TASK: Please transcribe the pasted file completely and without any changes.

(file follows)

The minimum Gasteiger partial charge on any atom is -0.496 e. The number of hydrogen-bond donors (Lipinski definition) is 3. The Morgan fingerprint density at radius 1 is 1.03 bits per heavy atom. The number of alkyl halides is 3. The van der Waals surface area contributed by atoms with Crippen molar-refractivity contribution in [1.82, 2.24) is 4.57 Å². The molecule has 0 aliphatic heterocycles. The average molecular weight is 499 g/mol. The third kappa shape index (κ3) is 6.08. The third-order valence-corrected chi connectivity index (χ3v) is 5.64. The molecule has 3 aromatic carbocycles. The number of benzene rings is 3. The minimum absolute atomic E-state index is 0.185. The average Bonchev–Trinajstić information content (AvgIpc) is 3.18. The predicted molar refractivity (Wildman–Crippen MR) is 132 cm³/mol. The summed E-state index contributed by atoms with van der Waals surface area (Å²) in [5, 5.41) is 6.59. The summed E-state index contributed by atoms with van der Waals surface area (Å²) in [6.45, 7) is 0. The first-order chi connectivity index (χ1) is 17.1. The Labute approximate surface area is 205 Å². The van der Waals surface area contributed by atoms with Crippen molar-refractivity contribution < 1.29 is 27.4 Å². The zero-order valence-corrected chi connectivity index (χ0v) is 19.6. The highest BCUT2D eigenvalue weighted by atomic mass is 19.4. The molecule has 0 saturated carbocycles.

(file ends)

The minimum Gasteiger partial charge on any atom is -0.496 e. The number of hydrogen-bond donors (Lipinski definition) is 3. The Morgan fingerprint density at radius 1 is 1.03 bits per heavy atom. The number of alkyl halides is 3. The van der Waals surface area contributed by atoms with Crippen molar-refractivity contribution in [1.82, 2.24) is 4.57 Å². The molecule has 0 aliphatic heterocycles. The average molecular weight is 499 g/mol. The third kappa shape index (κ3) is 6.08. The third-order valence-corrected chi connectivity index (χ3v) is 5.64. The molecule has 3 aromatic carbocycles. The number of benzene rings is 3. The minimum absolute atomic E-state index is 0.185. The average Bonchev–Trinajstić information content (AvgIpc) is 3.18. The predicted molar refractivity (Wildman–Crippen MR) is 132 cm³/mol. The summed E-state index contributed by atoms with van der Waals surface area (Å²) in [5, 5.41) is 6.59. The summed E-state index contributed by atoms with van der Waals surface area (Å²) in [6.45, 7) is 0. The first-order chi connectivity index (χ1) is 17.1. The Labute approximate surface area is 205 Å². The van der Waals surface area contributed by atoms with Crippen molar-refractivity contribution < 1.29 is 27.4 Å². The zero-order valence-corrected chi connectivity index (χ0v) is 19.6. The highest BCUT2D eigenvalue weighted by atomic mass is 19.4. The molecule has 0 saturated carbocycles.